Debilitating fatigue reported by patients with autoimmune diseases

Fatigue was reported by 98% of patients with autoimmune disorders polled, and fatigue that prevented completion of everyday tasks was reported by 68% of the patients, according to a press release from the American Autoimmune Disease Related Diseases Association.

The American Autoimmune Disease Related Diseases Association (AARDA) conducted an online survey of 7,838 patients with autoimmune disorders who were recruited through the AARDA’s Facebook page, by outreach to the Autoimmune Awareness and Education Forum Facebook group, and via email to the National Coalition of Autoimmune Patient Groups, a network of 37 disease-specific patient groups.

The survey was accessible online between Feb. 7 and March 2. The fewer than 0.5% of respondents with only non-autoimmune disorders, such as fibromyalgia or chronic fatigue syndrome, were excluded. Results from the survey were presented recently at an autoimmune summit in Washington, D.C.

Respondents were 95% female, 46% of whom were of child-bearing age. Eighty-two autoimmune diseases were reported, including rheumatoid arthritis, systemic lupus erythematosus, Sjögren’s syndrome, polymyalgia rheumatic, scleroderma, dermatomyositis, ankylosing spondylitis, juvenile idiopathic arthritis, vasculitis, psoriatic arthritis, Raynaud’s phenomenon and many others. About half (49%) reported having one autoimmune disease, 29% reported two diseases and 22% reported having three or more autoimmune diseases.

Ninety-eight percent of respondents reported having fatigue, and 89% described it as a “major issue” in their daily lives. Three out of five (59%) reported fatigue as “the most debilitating symptom of having an AD,” and 68% reported “profound” fatigue that prevented completion of everyday tasks. About 87% reported discussing fatigue with their physician, but 59% said they had not been prescribed or recommended any treatment by their provider. Seventy percent said they believed they were judged negatively by others because of their fatigue, according to the survey results

“In this busy, busy world, it’s normal to be tired, but the kind of fatigue autoimmune disease patients suffer from is anything but normal,” Virginia T. Ladd, president and executive director of AARDA, said in the release. “The overwhelming response AARDA received to this survey shows without a shadow of doubt that fatigue is not a ‘fuzzy’ symptom, it’s real. Yet, for too long, it has been ignored and/or misunderstood by the medical community and the public at large. It’s time we bring more research funding to this issue to advance understanding and effective treatments for fatigue.”

Referenc e: www.aarda.org.

Fatigue was reported by 98% of patients with autoimmune disorders polled, and fatigue that prevented completion of everyday tasks was reported by 68% of the patients, according to a press release from the American Autoimmune Disease Related Diseases Association.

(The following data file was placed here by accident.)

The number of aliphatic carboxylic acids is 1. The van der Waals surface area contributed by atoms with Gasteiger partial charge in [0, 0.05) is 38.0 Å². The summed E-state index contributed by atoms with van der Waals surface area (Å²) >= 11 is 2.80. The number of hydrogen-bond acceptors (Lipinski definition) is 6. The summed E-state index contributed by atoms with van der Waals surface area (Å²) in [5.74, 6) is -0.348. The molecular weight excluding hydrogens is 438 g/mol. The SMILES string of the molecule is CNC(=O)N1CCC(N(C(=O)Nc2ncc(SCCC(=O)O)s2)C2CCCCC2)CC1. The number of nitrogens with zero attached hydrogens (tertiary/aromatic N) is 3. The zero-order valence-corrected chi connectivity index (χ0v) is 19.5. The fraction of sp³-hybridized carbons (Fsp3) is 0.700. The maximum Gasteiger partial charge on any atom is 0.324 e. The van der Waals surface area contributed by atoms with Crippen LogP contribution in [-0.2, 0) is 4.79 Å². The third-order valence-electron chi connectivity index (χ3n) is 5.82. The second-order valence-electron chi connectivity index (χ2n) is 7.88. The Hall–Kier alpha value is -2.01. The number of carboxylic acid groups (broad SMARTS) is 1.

The American Autoimmune Disease Related Diseases Association (AARDA) conducted an online survey of 7,838 patients with autoimmune disorders who were recruited through the AARDA’s Facebook page, by outreach to the Autoimmune Awareness and Education Forum Facebook group, and via email to the National Coalition of Autoimmune Patient Groups, a network of 37 disease-specific patient groups.

The survey was accessible online between Feb. 7 and March 2. The fewer than 0.5% of respondents with only non-autoimmune disorders, such as fibromyalgia or chronic fatigue syndrome, were excluded. Results from the survey were presented recently at an autoimmune summit in Washington, D.C.

Respondents were 95% female, 46% of whom were of child-bearing age. Eighty-two autoimmune diseases were reported, including rheumatoid arthritis, systemic lupus erythematosus, Sjögren’s syndrome, polymyalgia rheumatic, scleroderma, dermatomyositis, ankylosing spondylitis, juvenile idiopathic arthritis, vasculitis, psoriatic arthritis, Raynaud’s phenomenon and many others. About half (49%) reported having one autoimmune disease, 29% reported two diseases and 22% reported having three or more autoimmune diseases.

Ninety-eight percent of respondents reported having fatigue, and 89% described it as a “major issue” in their daily lives. Three out of five (59%) reported fatigue as “the most debilitating symptom of having an AD,” and 68% reported “profound” fatigue that prevented completion of everyday tasks. About 87% reported discussing fatigue with their physician, but 59% said they had not been prescribed or recommended any treatment by their provider. Seventy percent said they believed they were judged negatively by others because of their fatigue, according to the survey results

“In this busy, busy world, it’s normal to be tired, but the kind of fatigue autoimmune disease patients suffer from is anything but normal,” Virginia T. Ladd, president and executive director of AARDA, said in the release. “The overwhelming response AARDA received to this survey shows without a shadow of doubt that fatigue is not a ‘fuzzy’ symptom, it’s real. Yet, for too long, it has been ignored and/or misunderstood by the medical community and the public at large. It’s time we bring more research funding to this issue to advance understanding and effective treatments for fatigue.”

Referenc e: www.aarda.org.